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The center of the Traditional Anglican Communion; adhering to the Holy Bible (KJV) in all matters of Faith and Doctrine, a strict reliance on the Thirty Nine Articles of Religion, The two Sacraments of Baptism and Holy Communion, the Two Creeds, and the Homilies and formularies of the Reformation Church of England.

Verse of the Day

Friday, July 31, 2015

Devotion on Firsts of the Bible - First Book of the Bible named after a Woman - Part Ten – 31 July 2015, Anno Domini


… Ruth's Reward…

Part Ten – Ruth’s Reward
  
13 So Boaz took Ruth, and she was his wife: and when he went in unto her, the LORD gave her conception, and she bare a son. 14 And the women said unto Naomi, Blessed be the LORD, which hath not left thee this day without a kinsman, that his name may be famous in Israel. 15 And he shall be unto thee a restorer of thy life, and a nourisher of thine old age: for thy daughter in law, which loveth thee, which is better to thee than seven sons, hath born him. 16 And Naomi took the child, and laid it in her bosom, and became nurse unto it. 17 And the women her neighbours gave it a name, saying, There is a son born to Naomi; and they called his name Obed: he is the father of Jesse, the father of David. 18 Now these are the generations of Pharez: Pharez begat Hezron, 19 And Hezron begat Ram, and Ram begat Amminadab, 20 And Amminadab begat Nahshon, and Nahshon begat Salmon, 21 And Salmon begat Boaz, and Boaz begat Obed, 22 And Obed begat Jesse, and Jesse begat David. (Ruth 4:13-22)

            A friend expressed regret to me yesterday we would be reaching the conclusion of the Book of Ruth with today’s devotion. It is a common emotion of the heart to linger as long as possible before an object of great beauty whether it be a wonderful scene of nature, a garden, a masterful work of art, or a biblical account such as Ruth happens to be. There is, of course, a perspective from which we leave the beauty of this Book in the Library of our Bible today in order to explore other great gems of beauty from that Library of God’s Word; but, in another perspective, those who are joined in love to the people of God (living or dead) such as Ruth is to us, will not be leaving the beauty of the Woman, Ruth, or the Gospel message it incorporates. God has painted a beautiful Word-Picture for us of the Church (Ruth) and her Redeemer (Christ) in the real characters of Ruth and Boaz. Boaz was ever a perfect gentleman and compassionate master of Bethlehem-Judah. Ruth, however, was as unlikely a beneficiary of the blessings of Israel as you and I are today. She came, as we all have come, from a outcast and ungodly land (sin). She had already been married and widowed. The people of the Church, too, had fallen widow to their first spouse, Satan, whose defeat made possible our common betrothal to our new Spouse of stainless character and immense wealth – the Lord Jesus Christ.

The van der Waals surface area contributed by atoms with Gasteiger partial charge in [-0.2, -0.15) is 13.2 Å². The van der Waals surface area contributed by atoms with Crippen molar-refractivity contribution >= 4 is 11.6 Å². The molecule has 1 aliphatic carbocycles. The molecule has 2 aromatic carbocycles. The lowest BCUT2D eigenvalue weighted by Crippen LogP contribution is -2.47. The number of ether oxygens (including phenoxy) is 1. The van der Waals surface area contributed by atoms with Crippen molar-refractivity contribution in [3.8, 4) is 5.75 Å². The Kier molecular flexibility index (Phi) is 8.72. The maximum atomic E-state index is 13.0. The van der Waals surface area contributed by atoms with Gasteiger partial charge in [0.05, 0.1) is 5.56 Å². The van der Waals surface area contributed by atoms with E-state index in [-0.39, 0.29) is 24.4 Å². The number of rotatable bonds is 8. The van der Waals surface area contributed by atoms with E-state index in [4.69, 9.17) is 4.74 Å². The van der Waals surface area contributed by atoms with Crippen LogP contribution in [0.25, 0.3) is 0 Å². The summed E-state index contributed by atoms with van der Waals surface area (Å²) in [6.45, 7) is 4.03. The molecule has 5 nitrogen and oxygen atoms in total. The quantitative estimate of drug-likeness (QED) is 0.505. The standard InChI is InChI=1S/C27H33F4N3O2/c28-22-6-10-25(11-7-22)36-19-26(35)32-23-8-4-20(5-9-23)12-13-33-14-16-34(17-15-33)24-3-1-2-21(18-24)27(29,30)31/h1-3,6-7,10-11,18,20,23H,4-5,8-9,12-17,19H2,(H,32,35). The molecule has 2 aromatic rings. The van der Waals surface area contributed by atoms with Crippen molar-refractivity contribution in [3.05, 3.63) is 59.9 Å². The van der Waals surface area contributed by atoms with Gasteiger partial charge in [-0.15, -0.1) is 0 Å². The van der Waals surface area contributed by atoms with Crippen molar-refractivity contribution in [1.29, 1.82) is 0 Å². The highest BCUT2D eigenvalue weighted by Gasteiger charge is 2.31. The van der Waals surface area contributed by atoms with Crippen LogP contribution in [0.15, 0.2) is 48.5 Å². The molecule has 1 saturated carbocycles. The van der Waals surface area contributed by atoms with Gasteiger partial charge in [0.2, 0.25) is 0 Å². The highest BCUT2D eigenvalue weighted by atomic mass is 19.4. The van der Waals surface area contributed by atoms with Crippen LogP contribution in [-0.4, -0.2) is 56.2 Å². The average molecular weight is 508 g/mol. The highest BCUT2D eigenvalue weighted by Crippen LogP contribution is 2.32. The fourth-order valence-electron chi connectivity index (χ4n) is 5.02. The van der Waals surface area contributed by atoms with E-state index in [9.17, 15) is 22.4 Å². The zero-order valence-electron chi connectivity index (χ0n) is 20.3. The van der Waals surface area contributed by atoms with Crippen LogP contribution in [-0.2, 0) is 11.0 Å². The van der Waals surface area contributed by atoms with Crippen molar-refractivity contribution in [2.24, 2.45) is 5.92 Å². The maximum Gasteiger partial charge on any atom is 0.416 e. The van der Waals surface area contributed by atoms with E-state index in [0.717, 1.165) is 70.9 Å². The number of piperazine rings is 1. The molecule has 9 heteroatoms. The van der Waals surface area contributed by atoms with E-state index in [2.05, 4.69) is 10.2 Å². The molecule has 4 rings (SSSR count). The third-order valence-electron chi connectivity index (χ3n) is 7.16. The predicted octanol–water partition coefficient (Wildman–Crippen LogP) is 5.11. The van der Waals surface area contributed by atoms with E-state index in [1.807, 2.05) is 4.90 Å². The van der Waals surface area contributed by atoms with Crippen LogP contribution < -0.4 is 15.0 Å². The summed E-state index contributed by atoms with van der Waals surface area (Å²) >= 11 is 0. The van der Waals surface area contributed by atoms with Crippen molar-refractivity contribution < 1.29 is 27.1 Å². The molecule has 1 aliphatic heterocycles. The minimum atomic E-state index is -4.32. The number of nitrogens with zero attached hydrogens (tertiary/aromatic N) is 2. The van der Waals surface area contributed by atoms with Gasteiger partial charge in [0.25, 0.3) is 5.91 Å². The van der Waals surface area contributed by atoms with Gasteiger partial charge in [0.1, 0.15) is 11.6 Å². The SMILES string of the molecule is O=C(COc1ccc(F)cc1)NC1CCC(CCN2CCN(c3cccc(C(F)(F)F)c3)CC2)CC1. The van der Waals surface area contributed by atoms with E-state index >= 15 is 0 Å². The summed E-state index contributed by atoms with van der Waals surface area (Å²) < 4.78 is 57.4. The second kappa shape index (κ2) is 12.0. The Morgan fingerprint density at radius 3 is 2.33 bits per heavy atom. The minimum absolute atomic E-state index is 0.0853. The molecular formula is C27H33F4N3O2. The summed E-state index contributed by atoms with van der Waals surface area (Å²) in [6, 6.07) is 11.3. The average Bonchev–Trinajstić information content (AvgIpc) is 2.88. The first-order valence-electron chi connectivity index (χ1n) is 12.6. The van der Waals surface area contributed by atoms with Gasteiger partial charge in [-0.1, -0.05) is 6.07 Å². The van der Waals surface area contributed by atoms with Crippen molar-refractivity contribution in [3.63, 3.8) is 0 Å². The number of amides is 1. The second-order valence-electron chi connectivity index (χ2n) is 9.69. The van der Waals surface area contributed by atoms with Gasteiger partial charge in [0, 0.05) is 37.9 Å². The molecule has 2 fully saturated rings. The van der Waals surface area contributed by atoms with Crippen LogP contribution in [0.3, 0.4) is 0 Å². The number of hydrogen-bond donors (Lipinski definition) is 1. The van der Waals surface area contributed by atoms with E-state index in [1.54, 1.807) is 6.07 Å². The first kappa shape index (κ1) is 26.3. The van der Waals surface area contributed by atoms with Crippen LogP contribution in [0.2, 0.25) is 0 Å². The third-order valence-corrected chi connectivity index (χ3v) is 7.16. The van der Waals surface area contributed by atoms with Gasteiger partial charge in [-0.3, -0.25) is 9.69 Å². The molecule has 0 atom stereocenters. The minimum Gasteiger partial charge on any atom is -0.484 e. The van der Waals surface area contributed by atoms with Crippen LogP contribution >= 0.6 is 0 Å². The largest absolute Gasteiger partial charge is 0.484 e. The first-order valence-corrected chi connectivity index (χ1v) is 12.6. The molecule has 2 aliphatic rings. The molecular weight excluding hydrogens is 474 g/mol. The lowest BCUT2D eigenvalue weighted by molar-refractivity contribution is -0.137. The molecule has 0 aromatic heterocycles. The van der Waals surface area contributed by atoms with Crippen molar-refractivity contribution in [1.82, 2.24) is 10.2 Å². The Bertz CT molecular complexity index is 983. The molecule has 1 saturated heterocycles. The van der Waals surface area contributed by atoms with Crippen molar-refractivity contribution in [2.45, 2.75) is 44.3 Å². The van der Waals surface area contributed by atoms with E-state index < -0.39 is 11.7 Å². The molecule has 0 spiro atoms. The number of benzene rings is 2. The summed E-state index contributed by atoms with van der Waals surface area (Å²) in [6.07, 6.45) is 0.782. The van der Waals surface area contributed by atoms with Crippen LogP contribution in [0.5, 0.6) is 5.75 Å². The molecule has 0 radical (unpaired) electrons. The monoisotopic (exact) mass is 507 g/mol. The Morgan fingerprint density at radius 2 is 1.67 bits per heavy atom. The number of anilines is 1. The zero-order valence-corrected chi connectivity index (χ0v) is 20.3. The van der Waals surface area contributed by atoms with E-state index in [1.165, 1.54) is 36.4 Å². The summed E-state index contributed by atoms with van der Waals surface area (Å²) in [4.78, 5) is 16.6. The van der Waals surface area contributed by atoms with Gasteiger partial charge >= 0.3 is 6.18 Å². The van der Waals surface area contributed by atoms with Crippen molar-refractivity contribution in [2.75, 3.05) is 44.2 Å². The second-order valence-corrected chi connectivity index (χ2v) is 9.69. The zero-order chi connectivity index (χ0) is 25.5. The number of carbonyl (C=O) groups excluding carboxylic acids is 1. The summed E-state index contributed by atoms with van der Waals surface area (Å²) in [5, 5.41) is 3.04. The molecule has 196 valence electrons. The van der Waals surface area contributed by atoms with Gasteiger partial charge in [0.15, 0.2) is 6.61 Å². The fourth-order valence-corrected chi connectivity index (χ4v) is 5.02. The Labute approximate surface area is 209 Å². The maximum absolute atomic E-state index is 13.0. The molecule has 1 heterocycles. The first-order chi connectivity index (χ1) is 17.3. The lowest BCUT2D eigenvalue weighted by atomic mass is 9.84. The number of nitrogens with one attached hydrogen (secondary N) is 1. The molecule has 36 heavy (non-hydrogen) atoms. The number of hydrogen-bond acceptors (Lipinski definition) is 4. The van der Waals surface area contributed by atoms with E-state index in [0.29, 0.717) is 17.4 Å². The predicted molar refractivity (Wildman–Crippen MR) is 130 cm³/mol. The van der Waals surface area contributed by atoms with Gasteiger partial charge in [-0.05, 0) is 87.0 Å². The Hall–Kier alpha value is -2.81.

As we shouldered our pilgrim’s burdens and passed through the eastern gate of Bethelehem-Judah, we tarry for a long look back at the beauty of the little hamlet, the purity of the pasturelands on the hills overlooking that blessed little city, and reflect on all that we have gleaned from this Book as Ruth had gleaned from the fields of Boaz. If you are like me, you will find it difficult and saddening to leave a place that has proven so much of a blessing to your heart. But leave we must. In a few short years, more will happen in Bethlehem that will turn the world upside down. How can it be that from such a tiny corner of the earth, such immense and earth-shattering events could occur. Soon, the grandson of Ruth, King David, will be born in this blessed city, and, little more than one thousand years later, the Lord Jesus Christ, too, will be born here in perfect conformity to ancient prophecy. According to Jewish chroniclers, Ruth lived to see David on the throne of Israel. You may be sure as well that Ruth lived to see her greatest recorded descendent, Jesus Christ, born here. God is the God of the living and not the dead – let him who has wisdom understand!

            We see some particular points of salience in the progressive account of this Book:

Ruth's love, loyalty, and resolve  (1:1-22)
The setting  (1:1-5)
The decision to return with Naomi to Judah  (1:6-18)
The disgraceful return to Bethlehem  (1:19-22)
Ruth's generosity and unselfishness  (2:1-23)
The request to glean in Boaz's field  (2:1-7)
The provision of Boaz  (2:8-17)
The report to Naomi  (2:18-22)
The continued labor of Ruth  (2:23)
Ruth's appeal  (3:1-18)
The plan of Naomi for Ruth's security  (3:1-5)
The request of Ruth for Boaz to act as a kinsman-redeemer  (3:6-15)